There is a second reason for acknowledging the Spirit. It is the example given by the early Christians. He made such a difference to their lives that they could never forget him. Before his coming they were timid and afraid, like children huddling together in a storm. When he descended upon them in a miraculous confusion of wind, fire and speech, they were utterly transformed. “They were all filled with the Holy Spirit” (Acts 2:4), St Luke tells us, and we think of billowing sails or mothers filled with child. But some of the bystanders were less poetic in their reaction. “They’re drunk” (Acts 2:13), they sneered, and for once the cynics were right, drunk they were – drunk with the Spirit of Christ’s love and their own furious eagerness to proclaim his message. The Spirit was breathing where he would and from now on “Jesus is Lord” (1 Cor 12:3) would be shouted from the housetops.
The early Christians stayed drunk for life. They were never to be sober again. For as long as they lived, the Spirit would stay in the bloodstream. Every decision they made would be Spirit-shaped: the choice of seven deacons; the admission of Gentiles to the Church; the sending of Paul and Barnabas on their first missionary journey. And the influence of the Spirit was not confined to decision-making at executive level. It was felt at the ordinary level too, at what politicians love to call the “grassroots.” It was felt in the gifts that were Spirit, sent for the service of the Church – unusual gifts like healing or prophecy, designed to meet the needs of an infant Church, but ordinary gifts too, required to meet the needs of God’s children everywhere – “love, joy, peace, patience, kindness, goodness, trustfulness, gentleness and self control” (Ga 5:22).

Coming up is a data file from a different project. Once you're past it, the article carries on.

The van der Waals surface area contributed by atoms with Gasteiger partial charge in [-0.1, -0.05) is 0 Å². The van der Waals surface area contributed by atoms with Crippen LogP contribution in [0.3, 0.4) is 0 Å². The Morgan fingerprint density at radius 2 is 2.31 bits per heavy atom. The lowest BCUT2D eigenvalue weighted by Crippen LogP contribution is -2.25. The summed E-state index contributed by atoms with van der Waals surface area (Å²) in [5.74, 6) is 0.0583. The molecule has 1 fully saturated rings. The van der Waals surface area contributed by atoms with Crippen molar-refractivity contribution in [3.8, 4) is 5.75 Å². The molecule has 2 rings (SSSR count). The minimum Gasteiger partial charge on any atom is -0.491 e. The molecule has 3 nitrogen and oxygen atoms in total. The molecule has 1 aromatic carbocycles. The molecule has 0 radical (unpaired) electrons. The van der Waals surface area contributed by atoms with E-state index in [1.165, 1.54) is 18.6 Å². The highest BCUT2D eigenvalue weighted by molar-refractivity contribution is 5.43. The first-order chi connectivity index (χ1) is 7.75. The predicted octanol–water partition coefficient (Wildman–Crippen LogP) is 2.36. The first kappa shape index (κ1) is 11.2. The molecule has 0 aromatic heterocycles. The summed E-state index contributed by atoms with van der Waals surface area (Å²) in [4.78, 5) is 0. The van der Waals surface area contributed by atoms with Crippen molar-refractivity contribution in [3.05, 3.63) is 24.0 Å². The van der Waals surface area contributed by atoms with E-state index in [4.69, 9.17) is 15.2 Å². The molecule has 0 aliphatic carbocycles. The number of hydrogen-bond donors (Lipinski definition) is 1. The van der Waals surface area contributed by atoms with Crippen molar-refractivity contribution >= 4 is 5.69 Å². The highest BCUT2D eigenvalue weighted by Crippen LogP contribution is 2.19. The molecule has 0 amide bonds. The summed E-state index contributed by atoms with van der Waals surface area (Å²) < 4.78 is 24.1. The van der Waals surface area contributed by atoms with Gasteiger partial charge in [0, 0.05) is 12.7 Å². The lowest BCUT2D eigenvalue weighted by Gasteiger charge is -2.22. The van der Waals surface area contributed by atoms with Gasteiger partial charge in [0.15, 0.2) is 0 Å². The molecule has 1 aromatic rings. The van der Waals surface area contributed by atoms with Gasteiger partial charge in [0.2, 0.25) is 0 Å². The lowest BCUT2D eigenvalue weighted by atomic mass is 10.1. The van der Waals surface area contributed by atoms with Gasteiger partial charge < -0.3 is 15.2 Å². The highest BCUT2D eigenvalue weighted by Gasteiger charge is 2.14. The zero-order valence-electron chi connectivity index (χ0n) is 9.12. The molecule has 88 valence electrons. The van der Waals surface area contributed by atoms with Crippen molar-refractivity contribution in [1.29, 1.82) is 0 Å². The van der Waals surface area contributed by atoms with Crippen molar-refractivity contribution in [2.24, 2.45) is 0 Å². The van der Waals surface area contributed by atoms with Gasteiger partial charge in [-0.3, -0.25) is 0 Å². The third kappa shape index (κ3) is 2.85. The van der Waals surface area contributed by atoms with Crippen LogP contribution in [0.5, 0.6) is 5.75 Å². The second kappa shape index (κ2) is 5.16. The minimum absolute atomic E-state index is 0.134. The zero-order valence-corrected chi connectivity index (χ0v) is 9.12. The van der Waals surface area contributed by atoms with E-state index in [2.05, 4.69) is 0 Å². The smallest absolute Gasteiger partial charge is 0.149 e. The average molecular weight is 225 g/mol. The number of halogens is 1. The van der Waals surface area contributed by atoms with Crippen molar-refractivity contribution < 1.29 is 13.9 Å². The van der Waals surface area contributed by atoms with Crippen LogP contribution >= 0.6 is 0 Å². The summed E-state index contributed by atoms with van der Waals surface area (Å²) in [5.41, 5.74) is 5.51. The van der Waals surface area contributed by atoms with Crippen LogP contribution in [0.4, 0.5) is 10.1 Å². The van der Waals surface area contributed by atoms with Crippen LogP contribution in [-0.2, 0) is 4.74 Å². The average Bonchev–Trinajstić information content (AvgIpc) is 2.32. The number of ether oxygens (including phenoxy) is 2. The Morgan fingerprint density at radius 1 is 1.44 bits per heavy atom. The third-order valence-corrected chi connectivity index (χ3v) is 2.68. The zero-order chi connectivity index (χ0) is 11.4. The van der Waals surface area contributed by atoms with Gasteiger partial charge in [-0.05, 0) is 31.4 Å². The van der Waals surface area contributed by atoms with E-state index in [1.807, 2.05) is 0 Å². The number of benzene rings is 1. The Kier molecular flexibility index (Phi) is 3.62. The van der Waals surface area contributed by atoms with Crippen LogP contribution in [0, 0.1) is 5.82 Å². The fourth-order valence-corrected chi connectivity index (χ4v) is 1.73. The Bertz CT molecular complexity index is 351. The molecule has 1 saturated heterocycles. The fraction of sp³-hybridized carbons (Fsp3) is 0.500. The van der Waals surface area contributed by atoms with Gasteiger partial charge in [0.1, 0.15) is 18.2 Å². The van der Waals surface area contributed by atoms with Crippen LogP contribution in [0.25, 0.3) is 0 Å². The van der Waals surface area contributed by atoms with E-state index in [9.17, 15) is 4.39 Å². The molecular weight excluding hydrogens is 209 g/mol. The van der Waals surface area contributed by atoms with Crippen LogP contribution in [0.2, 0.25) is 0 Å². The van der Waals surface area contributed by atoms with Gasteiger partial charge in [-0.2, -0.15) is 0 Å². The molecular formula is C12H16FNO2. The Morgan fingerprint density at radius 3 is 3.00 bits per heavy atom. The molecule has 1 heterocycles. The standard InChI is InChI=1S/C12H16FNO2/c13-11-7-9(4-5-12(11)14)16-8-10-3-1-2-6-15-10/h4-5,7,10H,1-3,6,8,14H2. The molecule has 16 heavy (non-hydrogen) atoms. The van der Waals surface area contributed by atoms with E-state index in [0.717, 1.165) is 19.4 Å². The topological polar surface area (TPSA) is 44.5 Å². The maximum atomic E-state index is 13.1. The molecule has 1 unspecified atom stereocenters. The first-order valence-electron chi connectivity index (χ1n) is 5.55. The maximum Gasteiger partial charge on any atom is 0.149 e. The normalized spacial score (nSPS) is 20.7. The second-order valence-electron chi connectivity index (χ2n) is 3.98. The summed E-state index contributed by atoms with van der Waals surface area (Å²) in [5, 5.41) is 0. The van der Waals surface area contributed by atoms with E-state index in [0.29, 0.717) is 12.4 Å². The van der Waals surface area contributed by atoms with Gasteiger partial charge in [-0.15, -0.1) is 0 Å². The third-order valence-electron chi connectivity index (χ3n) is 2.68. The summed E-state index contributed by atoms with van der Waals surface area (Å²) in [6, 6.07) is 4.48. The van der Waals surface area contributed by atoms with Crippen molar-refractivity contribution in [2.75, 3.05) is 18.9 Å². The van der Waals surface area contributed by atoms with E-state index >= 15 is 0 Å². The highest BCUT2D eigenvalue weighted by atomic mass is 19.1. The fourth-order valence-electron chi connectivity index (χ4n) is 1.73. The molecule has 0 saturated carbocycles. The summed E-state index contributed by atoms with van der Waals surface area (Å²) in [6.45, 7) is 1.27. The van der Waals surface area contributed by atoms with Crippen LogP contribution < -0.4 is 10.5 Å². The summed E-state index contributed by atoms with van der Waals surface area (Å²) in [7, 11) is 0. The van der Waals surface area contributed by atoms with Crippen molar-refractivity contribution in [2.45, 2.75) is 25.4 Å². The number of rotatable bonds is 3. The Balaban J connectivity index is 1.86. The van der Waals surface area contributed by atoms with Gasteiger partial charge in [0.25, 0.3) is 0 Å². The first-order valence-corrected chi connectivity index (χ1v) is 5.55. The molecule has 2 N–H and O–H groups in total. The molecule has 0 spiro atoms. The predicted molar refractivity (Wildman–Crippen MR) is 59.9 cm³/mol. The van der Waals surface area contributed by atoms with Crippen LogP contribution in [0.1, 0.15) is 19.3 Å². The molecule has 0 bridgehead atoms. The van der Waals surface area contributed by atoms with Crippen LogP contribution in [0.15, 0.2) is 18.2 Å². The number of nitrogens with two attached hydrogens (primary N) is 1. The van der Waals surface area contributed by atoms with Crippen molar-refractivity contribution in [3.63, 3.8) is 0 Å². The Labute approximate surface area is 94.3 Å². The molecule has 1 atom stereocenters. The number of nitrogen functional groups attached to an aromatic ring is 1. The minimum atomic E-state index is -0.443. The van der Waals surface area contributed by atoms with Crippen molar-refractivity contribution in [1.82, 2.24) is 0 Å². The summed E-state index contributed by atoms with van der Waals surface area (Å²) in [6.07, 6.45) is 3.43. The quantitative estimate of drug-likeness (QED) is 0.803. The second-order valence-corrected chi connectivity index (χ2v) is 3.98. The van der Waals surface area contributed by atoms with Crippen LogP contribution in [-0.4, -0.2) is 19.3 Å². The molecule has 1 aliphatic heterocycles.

It is by exercising these gifts that we remember the Spirit best. When we are loyal to a demanding partner, when we are cheerful and courageous, when we console the bereaved, link the old or encourage the young, we are doing the work of the Holy Spirit. When we curb our evil instincts, we honour him. When we respond to the better impulse, we honour him more. The Holy Spirit is “the rising sap’. He is also the climbing warmth in our hearts. It is through and with our better instincts that the Spirit works. “Whether we’re aware of it or not, he is never idle. Our part is to grunt and heave with him and to push our stalling lives to the top of the hill.
On Breathing and Birthdays
Do you remember celebrating a birthday with all the trimmings – cake, candles, balloons and the familiar happy birthday song? In later years the trimmings might change, but the fact remains that with each passing birthday we celebrate that moment when we took our first breath, however gasping or bad-tempered those first greedy gulps may have seemed to those around us.
Looking more closely, we celebrate two kinds of birthdays, only from our present perspective, the second one is more somber and it’s usually called an anniversary. We usually look forward to the first kind … celebrating our birth into this beautiful world with it appeals and attractions and in which we now live, breathe and struggle.